Dave and I grabbed our trays and made our way to the steam table. It was there that I saw something that nearly made me drop my tray. It was a Filipino! He was a short guy with a flat nose. He was behind the steam trays wearing a white uniform topped with a big white hat. He was in charge of doling out perfect cornbread squares. He lifted each piece with a pair of tongs. The rising steam covered a large part of his face. He looked at me and smiled.

Kumusta ka,” he said.

I stood there looking at the cornbread square, then at him.

Mabuti,” I replied.

I don’t know where the mabuti came from. I didn’t speak any Filipino. It came from somewhere. But the way I pronounced it sounded like, my booty. He laughed.

He spoke with an accent. I spoke like a white guy ready to run a race. He gave me the thumbs-up and gently placed a piece of warm cornbread on my tray. I looked down at my tray and looked back up at the Filipino guy. He was waiting for me to move forward so he could plop cornbread on Dave’s tray. I looked at him thinking he was going to plop an extra piece of cornbread on my tray. He didn’t—our connection, our solidarity seemed to last until he plopped the cornbread on my tray. It was like a punch press—one after the other after the other. There would be no extra cornbread for me. I felt a bit awkward so I moved onward to the meat while my Filipino brethren schmoozed with the non Filipinos. I took my tray and sat with Dave. I saw a girl; she looked Indian. She avoided eye contact with me. She too was trying to fit in. 

Morning came, breakfast, and prayers. Dave was calm but I was nervous. “I’ve been praying about the race,” he said. 

Dave seemed to have a certain peace while I was riddled with anxiety. We put on our shorts and running shoes and made our way to the track. I felt intimidated. The other schools had track uniforms with fancy emblems. I had on a pair of shorts and a blue T-shirt with our school’s logo—a warrior. It was plain as if drawn by hand. My race was first— the 440. I hadn’t trained for that event. I was to run in place of Randolph Nash III with his perfect blond hair that never moved. One time around the track didn’t seem too hard. I took my mark and waited for the gun to sound. BOOM! I took off from lane 1. I went into the turn with the sound of feet raining behind me. I pushed my legs as fast as they could go. Suddenly, something took a hold of me, first by my legs, making its way to my lungs and into my mouth. Fatigue decided to introduce itself to me at the midpoint of the race. My strides became slower, my breathing quick, heavy then shallow. It felt like a panic attack in front of the large crowd. One by one the pink bodies in the other lanes flew by. Their strides were deliberate as if rehearsed thousands of times. They looked a bit comical to me as I slowed to a muddy trot. They looked like they needed to go to the bathroom. It was as though they were all holding in their shit and were desperately racing toward some kind of golden shit pot. As the other boys flew by I slowed down and began to walk. I waved them off in defiance, panting like a dog. The others made it to the finish line but I continued walking. I thought they’d just let me walk the rest of the way but the racing announcer kept urging me onward.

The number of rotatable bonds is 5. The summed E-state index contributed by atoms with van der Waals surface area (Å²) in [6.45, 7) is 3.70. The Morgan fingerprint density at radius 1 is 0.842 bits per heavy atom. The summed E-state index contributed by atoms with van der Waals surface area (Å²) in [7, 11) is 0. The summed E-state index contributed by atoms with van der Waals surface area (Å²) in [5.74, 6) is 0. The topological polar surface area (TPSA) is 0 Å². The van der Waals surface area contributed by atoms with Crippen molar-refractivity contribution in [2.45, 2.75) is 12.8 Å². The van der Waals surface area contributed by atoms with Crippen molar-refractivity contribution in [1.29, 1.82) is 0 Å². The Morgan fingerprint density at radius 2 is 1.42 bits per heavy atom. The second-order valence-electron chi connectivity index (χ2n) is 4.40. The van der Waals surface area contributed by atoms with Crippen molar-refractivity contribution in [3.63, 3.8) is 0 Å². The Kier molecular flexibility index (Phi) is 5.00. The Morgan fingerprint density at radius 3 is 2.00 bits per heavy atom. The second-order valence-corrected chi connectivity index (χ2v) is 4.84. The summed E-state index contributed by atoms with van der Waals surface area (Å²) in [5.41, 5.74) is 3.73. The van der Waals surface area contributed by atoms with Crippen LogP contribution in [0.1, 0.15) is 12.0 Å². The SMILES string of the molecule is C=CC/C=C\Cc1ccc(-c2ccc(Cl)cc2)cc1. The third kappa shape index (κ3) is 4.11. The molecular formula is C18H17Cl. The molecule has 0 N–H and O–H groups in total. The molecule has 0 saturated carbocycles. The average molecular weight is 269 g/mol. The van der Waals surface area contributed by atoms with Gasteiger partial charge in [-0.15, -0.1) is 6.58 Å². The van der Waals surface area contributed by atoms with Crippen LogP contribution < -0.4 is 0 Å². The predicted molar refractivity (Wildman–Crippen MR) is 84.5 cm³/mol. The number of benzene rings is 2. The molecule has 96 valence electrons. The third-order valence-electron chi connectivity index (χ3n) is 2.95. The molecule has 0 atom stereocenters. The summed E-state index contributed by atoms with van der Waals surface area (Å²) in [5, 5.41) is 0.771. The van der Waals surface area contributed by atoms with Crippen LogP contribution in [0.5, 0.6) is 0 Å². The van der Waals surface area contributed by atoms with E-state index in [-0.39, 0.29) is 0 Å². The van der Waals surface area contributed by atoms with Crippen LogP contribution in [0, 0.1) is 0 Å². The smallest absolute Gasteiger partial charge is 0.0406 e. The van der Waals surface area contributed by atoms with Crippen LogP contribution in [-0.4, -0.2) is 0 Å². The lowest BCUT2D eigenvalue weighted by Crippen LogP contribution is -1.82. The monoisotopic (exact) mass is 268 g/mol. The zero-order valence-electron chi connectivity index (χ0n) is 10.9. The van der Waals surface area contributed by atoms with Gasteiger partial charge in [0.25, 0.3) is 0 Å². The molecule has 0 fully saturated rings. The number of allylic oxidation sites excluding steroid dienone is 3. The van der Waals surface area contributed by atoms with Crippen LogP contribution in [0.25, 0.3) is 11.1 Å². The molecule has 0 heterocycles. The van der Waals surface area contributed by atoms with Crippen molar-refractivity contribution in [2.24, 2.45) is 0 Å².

“Come on now! Don’t quit! Keep going!”

I could hear the laughter of the crowd as I came down the stretch.

“Let’s hear it for our last place competitor!”

Clap clap clap.